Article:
23 January 2009

the winter checklist

Contrary to popular misconception, winters in Turku aren't as cold as winters in other parts of Finland. The average temperature in January ranges from -10°C to 3°C, which, with the dry climate, often feels much warmer.

There is, however, a perennial mountain of snow. So, when in Finland, I do as anyone from a tropical country would do -- indulge myself shamelessly in the list of winter-y things to do!

perspective: 23 tammikuu 2009

the gregorius IX:n tie bus stop, where I catch the bus from my house
[halinen, turku, finland]

20 January 2009

great balls of fire!

I bought the entire IKEA Swedish meatball making kit.

Yes, I mean everything -- from the meatballs to the gravy to mashed potato to the jar of lingonberry jam that's probably enough for fifty meatball meals. I'm easily victimized by marketing like that. I went there to buy some things for my room, and ended up with a bag full of IKEA food. 

I can almost hear Florian's reaction in my head now: "Holy!" Florian says I do not cook anything except instant food. It's not that I don't have a choice -- I actually like cooking and am always willing to whip up a home-cooked meal. It's just that I am also one of those weird people who actually like instant food.

Anyway, back to the Swedish meatballs -- it's awesome.  I can't tell the difference between a k├Âttbullar and regular meatballs from around the world, but traditionally, the Swedish serve their meatballs with gravy, boiled (or mashed) potatoes, and lingonberry jam. Meatballs and jam -- sounds weird, right? Absolutely delicious!

I'm a convert.

I will never look at meatballs the same way again.

19 January 2009

perspective: 19 tammikuu 2009

the view from my bedroom window
[halinen, turku, finland]

14 January 2009

why i always get lost in finland

Because everything has such obscenely long names.

tuomiokirkkosilta bridge
[turku, finland]

underneath the snow

The snow melts away after several days of above-zero temperature.
[turku, finland]

13 January 2009

what does turku look like?

Turku, having existed since 1229, holds the title of oldest city in Finland. When I say I'm from Turku, most people react with ooohs and aaahs, expecting to see medieval streets and buildings and castles.

So what does Turku look like? Surprisingly, it's quite modern. Turku burned down several times in the past, so there are hardly any remnants of its medieval past. Most of the buildings in Turku are actually quite new. There are the occasional brick buildings which were built in the late 1800s or early 1900s, but the rest are modern concrete blocks that were probably built from the 1950s onwards.

Come take a walk with me down one of the streets in downtown Turku:

turun kauppahalli

Turku has a kauppatori (market square) and a kauppahalli (market hall) where you can buy meat, fish, fresh produce, and other local specialties. Having had a thing for markets since falling in love with Toronto's Kensington Market a couple of years ago, I found myself searching for the Turun Kauppahalli as soon as I could.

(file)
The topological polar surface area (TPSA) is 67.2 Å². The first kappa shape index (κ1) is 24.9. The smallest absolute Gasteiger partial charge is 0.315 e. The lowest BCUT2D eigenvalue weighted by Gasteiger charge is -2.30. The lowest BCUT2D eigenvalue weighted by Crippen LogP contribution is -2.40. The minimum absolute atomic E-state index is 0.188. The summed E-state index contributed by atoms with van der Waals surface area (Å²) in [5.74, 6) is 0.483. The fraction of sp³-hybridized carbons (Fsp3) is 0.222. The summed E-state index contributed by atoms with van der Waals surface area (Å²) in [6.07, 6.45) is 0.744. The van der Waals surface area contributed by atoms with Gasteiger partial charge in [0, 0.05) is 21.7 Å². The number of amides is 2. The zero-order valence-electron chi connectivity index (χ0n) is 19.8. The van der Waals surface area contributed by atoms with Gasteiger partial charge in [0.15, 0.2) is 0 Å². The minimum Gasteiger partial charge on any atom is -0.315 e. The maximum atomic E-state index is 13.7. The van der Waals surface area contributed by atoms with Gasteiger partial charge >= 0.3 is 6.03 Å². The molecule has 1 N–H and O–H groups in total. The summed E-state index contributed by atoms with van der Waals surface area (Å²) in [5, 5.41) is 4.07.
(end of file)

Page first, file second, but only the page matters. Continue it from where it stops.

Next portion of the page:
The Turun Kauppahalli (Turku Market Hall) is housed in a red brick building that dates back to 1896. According to Turku Tourism, there is only one shop (that used to sell seal fat) remaining that has operated throughout the lifetime of the kauppahalli. Nowadays, there is a wide assortment of businesses: bakeries, butchers, ethnic food stalls, souvenir shops, and restaurants. My favorites are the kauppamuseo which shows a typical shop from the old days, and the Aschan cafe housed in a converted train carriage.

*Turun Kauppahalli is located on Eerikinkatu 16, Turku, Finland.

09 January 2009


I totally love this short film from the Schweppes Short Film Festival...

I'm terrified, though, that my life is going to be like this once I start working here in Europe...

05 January 2009

perspective: 5 tammikuu 2009

There are so many pictures I have taken, so many things I want to write about.

But I don't have time.

A chat with Christian provided the answer: "Why don't you do a photoblog? Spend 10 minutes a day. Post a picture. Write one line. Done."

Brilliant idea.

And so, here goes the first of a series.

*Tammikuu is Finnish for January.

my first finnish word: kiitos (thank you)
[taken in a hesburger in halinen, turku, finland]

thoughts over a hamburger

A realization: living in France finally rid me of my fast-food addiction. For someone who used to eat burgers almost daily, I went four months straight in France without craving for a burger. I guess its because there are hardly any fastfood chains in France (or in Aix-en-Provence, at least) -- which proves I'm a visual eater? Out of sight, out of mind!

Anyway, Hesburger is the largest hamburger chain in Finland, and it's based in here in Turku. It's quite rare to see McDonalds here, but there's a Hesburger in almost every corner.

Good thing I don't have the unbearable cravings for burgers I used to have!

04 January 2009


That's welcome in Finnish.

Welcome to the land of a thousand lakes, reindeers, and the real Santa Claus -- Finland. Everything is covered in snow, it's surreal...

a snowy mist rises over halinen
[turku, finland]